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Processes and Dynamics of Policy Analysis

Processesand Dynamics of Policy Analysis

Evenif the process of decision making is very crucial in policy making,it is irrefutably preceded by political or analytical activities(bargaining, generation of options, etc.), closely trailed by equallysignificant policy planning events (such as implementation andassessment). Generally, a coherent viewpoint of the protocols ofpolicy making places analytical rationality within the context ofinstitutional and political aspects. In this regard, scholars haveabsorbed themselves with writing accounts that avail leaders ineducation with readable resources that focus on the processes anddynamics of policy analysis. This script is a synthesis paper ofchapters 5 to 8 of the book PolicyAnalysis for Educational Leaders: A step-by-step Approach,by Nicole A. Alexander. In her text, Dr. Alexander (2012) conciselytakes her audience through the processes and dynamics of theprotocols of conducting an effective policy analysis. Undoubtedly,Alexander’s text is educative simply because it contains vitalpolicy procedures which can be employed by educational leaders todesign and implement operative educational policies for the bestlearning outcomes. By the same token, this script will alsosynthesize the first chapter of the text ReformingEducation: Public Policy Design and Implementation,by Christine Musselin and Pedro Teixeira (hereafter M&amp Musselinand Teixeira (2014). Resembling Alexander’s text, Musselin andTeixeira’s (2014) book also walks its readers through a conceptualframework for educational policy analysis. At face value, one mightthink that both books confer a similar framework for policy analysisby virtue of having the same items of discussion. However, Musselinand Teixeira’s (2014) text is more potent than Alexander’s (2012)because Musselin and Teixeira’s (2014) book talks about asix-phased conceptual framework for policy analysis whereasAlexander’s (2012) confers a four-phased analytical course.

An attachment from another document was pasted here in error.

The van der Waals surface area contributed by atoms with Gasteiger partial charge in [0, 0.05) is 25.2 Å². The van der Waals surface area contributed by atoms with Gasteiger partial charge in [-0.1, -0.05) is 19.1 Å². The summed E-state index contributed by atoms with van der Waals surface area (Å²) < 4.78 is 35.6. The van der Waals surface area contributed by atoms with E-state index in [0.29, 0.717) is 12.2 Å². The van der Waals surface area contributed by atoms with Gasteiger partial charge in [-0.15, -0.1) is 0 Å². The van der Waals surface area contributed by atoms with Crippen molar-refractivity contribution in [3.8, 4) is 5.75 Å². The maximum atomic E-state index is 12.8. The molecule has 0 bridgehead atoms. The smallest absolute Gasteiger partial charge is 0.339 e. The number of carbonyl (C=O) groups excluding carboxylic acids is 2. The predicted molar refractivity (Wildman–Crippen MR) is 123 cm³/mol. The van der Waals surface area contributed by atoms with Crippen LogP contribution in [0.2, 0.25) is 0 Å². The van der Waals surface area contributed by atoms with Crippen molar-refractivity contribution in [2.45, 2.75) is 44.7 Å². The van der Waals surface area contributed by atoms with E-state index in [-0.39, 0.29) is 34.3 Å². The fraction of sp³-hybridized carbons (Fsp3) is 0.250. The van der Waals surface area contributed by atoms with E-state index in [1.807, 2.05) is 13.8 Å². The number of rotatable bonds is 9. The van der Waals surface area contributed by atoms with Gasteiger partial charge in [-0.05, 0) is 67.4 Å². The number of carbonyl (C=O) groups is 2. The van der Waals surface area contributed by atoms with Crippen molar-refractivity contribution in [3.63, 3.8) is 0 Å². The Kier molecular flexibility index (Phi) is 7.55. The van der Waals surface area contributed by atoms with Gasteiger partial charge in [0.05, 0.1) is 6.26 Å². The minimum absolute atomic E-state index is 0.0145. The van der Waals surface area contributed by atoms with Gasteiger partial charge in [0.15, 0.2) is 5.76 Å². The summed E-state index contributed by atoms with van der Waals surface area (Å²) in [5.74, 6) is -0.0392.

Inchapter 5 of Alexander’s (2012) text, she notes that the very firststage of policy analysis is establishing organizational drivingstandards by determining the relationship between values and dynamicsthat surround policy decisions. According to Alexander (2012), thisphase involves the examination of organizational dynamics likeeconomics, politics, culture, and social issues that might affectpolicy analysis. Correspondingly, the first step in Musselin andTeixeira’s (2014) text is an exploration of the existing situationby considering organizational dynamics like the political, economic,cultural, and social issues that may affect policy analysis. Withoutdoubt, the second phase of policy analysis is similar in both booksbecause they all identify the generation of policy options as thesecond stage. In chapter 6 of her book, Alexander (2012) notes thatgenerating policy alternatives by modelingthe system is important in identifying the basic policy alternativesand their respective variants (dynamics). Similarly, Musselin andTeixeira (2014) observe that the second phase entails the process ofgenerating policy options, generated to accommodate any unforeseendisequilibrium. The authors observe that there are three analyticalmodes of executing this stage: ad hoc, incremental, importation, andsystemic.